Owners may use a CatBib or BBS to curtail their cat's hunting behaviour, but curtailing roaming behaviour needs another solution. Confinement, although unpopular, remains the most effective option where unwanted roaming is a problem.

Wednesday 6 January 2016

Dogs are a significant problem for the native mammal community in one Andean region

Zapata-Ríos, G., & Branch, L. C. (2016). Altered activity patterns and reduced abundance of native mammals in sites with feral dogs in the high Andes. Biological Conservation, 193, 9-16.

Negative impacts of some introduced carnivores like feral cats are well documented, widespread, and significant. Comparatively, the effects of feral dogs (individuals that are not associated with people or human settlements) on native wildlife are poorly known, even though feral dogs occur worldwide. We assessed the density of feral dogs and compared relative abundance, activity patterns and habitat use of 10 species of mammals in areas with and without feral dogs in Cayambe-Coca National Park in the northern Ecuadorian Andes using line transect surveys, camera traps, and track and sign surveys. In areas where feral dogs were present, four native mammals were absent: mountain coati (Nasuella olivacea), mountain paca (Cuniculus taczanowskii), long-tailed weasel (Mustela frenata), and northern pudu (Pudu mephistophiles). Relative abundances of six species were lower compared to areas without feral dogs: puma (Puma concolor), Andean fox (Lycalopex culpaeus), Andean bear (Tremarctos ornatus), striped hog-nosed skunk (Conepatus semistriatus), mountain tapir (Tapirus pinchaque), and little red brocket deer (Mazama rufina). Three species significantly altered activity patterns where feral dogs were present (Andean bear, mountain tapir, and little red brocket deer). In contrast, none of the native mammal species exhibited shifts in habitat use in areas with feral dogs. Dogs used all habitat types according to availability. Our results point to feral dogs as a significant problem for the native mammal community of this Andean region, and highlight the need to consider feral dogs as a potential threat to wildlife in other regions where anthropogenic effects appear to be low but feral dogs are present, particularly natural areas that contain endangered and endemic species.

Saturday 2 January 2016

Movement and diet of domestic cats on Stewart Island/Rakiura, NZ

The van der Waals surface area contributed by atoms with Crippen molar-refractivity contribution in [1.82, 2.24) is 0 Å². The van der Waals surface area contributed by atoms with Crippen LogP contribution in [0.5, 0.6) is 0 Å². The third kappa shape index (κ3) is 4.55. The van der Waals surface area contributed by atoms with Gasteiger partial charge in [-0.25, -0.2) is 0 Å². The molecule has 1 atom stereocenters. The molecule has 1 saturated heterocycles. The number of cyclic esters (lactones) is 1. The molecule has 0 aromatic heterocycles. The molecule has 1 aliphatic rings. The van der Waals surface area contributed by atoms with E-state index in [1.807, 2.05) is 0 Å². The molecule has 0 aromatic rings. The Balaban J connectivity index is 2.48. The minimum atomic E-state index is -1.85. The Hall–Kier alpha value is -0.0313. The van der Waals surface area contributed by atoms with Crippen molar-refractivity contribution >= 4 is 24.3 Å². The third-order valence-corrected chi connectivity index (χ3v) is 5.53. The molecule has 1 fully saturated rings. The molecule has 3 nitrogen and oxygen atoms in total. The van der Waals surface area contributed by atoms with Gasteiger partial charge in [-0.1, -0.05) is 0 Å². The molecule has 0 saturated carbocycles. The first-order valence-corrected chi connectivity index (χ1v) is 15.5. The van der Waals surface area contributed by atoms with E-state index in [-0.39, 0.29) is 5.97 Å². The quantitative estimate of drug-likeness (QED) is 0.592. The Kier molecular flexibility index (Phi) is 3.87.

Wood, V., Seddon, P. J., Beaven, B., & van Heezik, Y. (2016). Movement and diet of domestic cats on Stewart Island/Rakiura, New Zealand. New Zealand Journal of Ecology, 40(1), 0-0.

Domestic cats (Felis catus) in Halfmoon Bay, Stewart Island/Rakiura, were tracked to assess the
potential for incursions into native forest around the township, and into Rakiura National Park c. 5 km away.
During February and April 2005, 15 and 4 radio-collared cats were tracked, respectively. During a six-month period, cat-owners logged prey brought home by 11 cats. Cats were at home >90% of the time. Of the six cats that left home, movements were small: home range was between 0.05 and 16.6 ha (100% minimum convex polygon). Four cats brought prey home, comprising rats (Rattus spp.; 67% of prey items), and birds (four species, one native; 33%). Cats sampled at Halfmoon Bay were unlikely to enter the national park; however, many locations were within native forest patches, indicating that native birds within Halfmoon Bay were vulnerable to predation. The high proportion of rats caught could have benefits for native species.

Potential use of attractants for feral cats

Scaffidi, A., Algar, D., Bohman, B., Ghisalberti, E., & Flematti, G. (2015). Identification of the cat attractants isodihydronepetalactone and isoiridomyrmecin from Acalypha indica. Australian Journal of Chemistry.

Acalypha indica is a herb that grows throughout the tropical regions of the world. As well as being exploited for medicinal use, the roots of this plant are known to elicit a drug-like effect on cats. Recent research into feral cat control on Christmas Island has investigated whether a preparation of the roots of A. indica might be effective in traps to attract feral cats. However, the volatile nature of the attractants made it unviable for use in traps for more than a few days. In this study we investigated the volatile components emitted by the plant roots and identified two iridoid compounds, (4R,4aR,7S,7aR)-isodihydronepetalactone and (4R,4aS,7S,7aR)-isoiridomyrmecin, which are known to affect behavioural activity in cats. Synthesis of standards confirmed the stereochemistry of both compounds emitted by the plant. Potential application for these compounds in feral cat control is discussed.